— Aldous Huxley, Island (via thatkindofwoman)
The Thick of It (Armando Iannucci, 2005-2012)
Philology is that venerable art which demands of its votaries one thing above all: to go aside, to take time, to become still, to become slow—it is a goldsmith’s art and connoisseurship of the word which has nothing but delicate, cautious work to do and achieves nothing if it does not achieve it lento.
But for precisely this reason is it more necessary than ever today, by precisely this means does it entice and enchant us the most, in the midst of an age of “work,” that is to say, of hurry, of indecent and perspiring haste, which wants to “get everything done” at once, including every old or new book: —this art does not easily get anything done, it teaches to read well, that is to say, to read slowly, deeply, looking cautiously before and aft, with reservations, with doors left open, with delicate eyes and fingers."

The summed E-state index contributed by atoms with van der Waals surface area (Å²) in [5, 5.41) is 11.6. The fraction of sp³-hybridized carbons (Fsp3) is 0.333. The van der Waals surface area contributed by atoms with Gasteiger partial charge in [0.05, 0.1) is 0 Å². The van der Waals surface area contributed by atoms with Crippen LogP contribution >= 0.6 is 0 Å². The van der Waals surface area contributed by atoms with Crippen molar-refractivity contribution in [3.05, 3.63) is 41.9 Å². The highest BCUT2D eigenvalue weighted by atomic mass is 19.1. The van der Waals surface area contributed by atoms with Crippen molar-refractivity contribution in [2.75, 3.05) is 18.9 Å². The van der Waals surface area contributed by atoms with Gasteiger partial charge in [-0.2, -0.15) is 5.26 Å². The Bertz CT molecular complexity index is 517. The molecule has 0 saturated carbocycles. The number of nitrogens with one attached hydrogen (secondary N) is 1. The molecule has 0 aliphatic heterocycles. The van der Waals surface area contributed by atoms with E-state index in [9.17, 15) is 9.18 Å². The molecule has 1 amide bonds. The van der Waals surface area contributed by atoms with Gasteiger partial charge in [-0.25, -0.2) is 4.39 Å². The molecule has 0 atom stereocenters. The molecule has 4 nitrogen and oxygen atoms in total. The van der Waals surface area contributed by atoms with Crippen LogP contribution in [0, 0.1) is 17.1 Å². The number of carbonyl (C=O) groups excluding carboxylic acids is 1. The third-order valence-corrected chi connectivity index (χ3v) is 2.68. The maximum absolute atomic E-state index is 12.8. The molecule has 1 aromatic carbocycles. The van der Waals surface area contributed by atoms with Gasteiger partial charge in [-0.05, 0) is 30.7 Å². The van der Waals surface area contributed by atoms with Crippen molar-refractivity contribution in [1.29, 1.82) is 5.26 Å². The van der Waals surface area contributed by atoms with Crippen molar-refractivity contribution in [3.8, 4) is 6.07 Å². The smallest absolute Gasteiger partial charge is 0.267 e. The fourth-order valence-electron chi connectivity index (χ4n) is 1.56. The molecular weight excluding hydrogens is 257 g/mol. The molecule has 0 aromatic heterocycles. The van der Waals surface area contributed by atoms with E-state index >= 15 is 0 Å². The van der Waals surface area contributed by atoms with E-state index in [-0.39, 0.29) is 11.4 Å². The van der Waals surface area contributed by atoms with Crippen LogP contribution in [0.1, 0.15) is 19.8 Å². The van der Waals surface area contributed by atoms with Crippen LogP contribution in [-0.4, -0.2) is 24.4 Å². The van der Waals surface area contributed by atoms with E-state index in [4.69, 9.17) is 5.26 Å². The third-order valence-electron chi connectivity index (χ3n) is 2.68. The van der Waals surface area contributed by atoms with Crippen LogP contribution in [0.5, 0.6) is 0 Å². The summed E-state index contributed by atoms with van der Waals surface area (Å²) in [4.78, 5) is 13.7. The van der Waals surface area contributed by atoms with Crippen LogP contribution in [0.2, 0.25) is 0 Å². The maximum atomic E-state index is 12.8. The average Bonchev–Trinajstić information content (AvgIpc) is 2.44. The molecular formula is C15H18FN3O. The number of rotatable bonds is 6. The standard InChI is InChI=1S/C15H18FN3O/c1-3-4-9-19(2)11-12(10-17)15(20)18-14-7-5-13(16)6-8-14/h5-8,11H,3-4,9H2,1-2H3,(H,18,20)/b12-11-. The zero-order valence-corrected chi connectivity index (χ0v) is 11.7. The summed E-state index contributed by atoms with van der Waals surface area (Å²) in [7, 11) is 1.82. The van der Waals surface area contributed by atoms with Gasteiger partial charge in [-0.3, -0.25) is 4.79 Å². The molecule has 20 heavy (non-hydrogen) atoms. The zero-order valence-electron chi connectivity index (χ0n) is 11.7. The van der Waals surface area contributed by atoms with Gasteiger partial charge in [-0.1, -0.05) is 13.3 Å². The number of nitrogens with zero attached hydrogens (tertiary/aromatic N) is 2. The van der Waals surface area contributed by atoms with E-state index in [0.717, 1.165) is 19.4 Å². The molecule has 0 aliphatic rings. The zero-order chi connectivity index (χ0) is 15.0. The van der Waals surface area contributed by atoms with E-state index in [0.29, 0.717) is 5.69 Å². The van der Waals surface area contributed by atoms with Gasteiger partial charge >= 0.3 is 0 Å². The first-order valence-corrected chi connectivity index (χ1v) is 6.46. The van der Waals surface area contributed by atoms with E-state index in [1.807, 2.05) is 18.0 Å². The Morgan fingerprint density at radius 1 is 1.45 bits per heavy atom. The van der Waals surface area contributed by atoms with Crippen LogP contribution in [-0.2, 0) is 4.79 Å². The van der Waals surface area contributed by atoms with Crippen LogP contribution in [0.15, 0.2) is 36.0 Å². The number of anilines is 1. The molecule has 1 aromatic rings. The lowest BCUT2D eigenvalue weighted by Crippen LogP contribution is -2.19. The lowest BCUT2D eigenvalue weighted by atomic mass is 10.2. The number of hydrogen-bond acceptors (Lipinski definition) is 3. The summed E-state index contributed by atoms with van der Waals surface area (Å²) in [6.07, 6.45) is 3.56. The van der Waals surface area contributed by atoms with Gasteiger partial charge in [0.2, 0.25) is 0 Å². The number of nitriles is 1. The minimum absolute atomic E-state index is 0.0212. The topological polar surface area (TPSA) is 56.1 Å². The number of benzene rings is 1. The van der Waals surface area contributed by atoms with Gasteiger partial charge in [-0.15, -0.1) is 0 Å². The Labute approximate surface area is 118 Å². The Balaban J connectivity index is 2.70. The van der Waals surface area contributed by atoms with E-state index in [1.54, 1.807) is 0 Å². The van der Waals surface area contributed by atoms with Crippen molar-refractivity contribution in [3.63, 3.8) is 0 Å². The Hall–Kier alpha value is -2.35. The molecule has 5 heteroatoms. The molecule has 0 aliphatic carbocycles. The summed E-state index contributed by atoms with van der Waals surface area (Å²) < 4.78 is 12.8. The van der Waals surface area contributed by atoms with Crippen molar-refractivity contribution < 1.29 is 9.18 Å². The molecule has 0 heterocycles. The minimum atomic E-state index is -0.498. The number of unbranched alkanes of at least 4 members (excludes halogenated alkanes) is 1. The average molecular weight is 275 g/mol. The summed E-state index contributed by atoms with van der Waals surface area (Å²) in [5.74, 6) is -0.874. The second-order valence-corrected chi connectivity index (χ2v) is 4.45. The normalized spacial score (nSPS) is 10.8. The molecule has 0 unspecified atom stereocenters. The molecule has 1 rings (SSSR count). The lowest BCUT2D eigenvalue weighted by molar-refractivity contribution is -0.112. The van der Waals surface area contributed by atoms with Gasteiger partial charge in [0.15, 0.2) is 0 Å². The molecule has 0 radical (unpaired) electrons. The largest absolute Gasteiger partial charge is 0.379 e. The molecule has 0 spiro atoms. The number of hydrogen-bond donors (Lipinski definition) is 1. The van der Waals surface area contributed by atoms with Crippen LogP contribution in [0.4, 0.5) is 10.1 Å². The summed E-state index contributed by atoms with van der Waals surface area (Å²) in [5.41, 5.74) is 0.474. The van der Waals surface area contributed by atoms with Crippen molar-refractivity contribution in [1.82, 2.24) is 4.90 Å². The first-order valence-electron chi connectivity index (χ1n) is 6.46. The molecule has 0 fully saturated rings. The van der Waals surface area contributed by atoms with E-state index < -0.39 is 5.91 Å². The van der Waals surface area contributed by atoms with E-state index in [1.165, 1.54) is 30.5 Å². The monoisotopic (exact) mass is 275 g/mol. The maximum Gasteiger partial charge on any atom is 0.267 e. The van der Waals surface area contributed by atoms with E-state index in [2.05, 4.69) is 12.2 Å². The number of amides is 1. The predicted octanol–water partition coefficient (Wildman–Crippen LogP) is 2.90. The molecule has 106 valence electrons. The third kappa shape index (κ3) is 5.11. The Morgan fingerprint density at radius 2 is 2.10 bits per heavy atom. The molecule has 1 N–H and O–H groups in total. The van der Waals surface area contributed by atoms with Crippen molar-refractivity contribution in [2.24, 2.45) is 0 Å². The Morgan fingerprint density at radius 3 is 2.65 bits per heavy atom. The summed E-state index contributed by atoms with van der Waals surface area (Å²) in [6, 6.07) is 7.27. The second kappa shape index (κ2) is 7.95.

— Friedrich Nietzsche, Daybreak: Thoughts on the Prejudices of Morality
(trans. R. J. Hollingdale)
— J. Adam, The Vitality of Platonism
— Charles Baxter, The Art of Subtext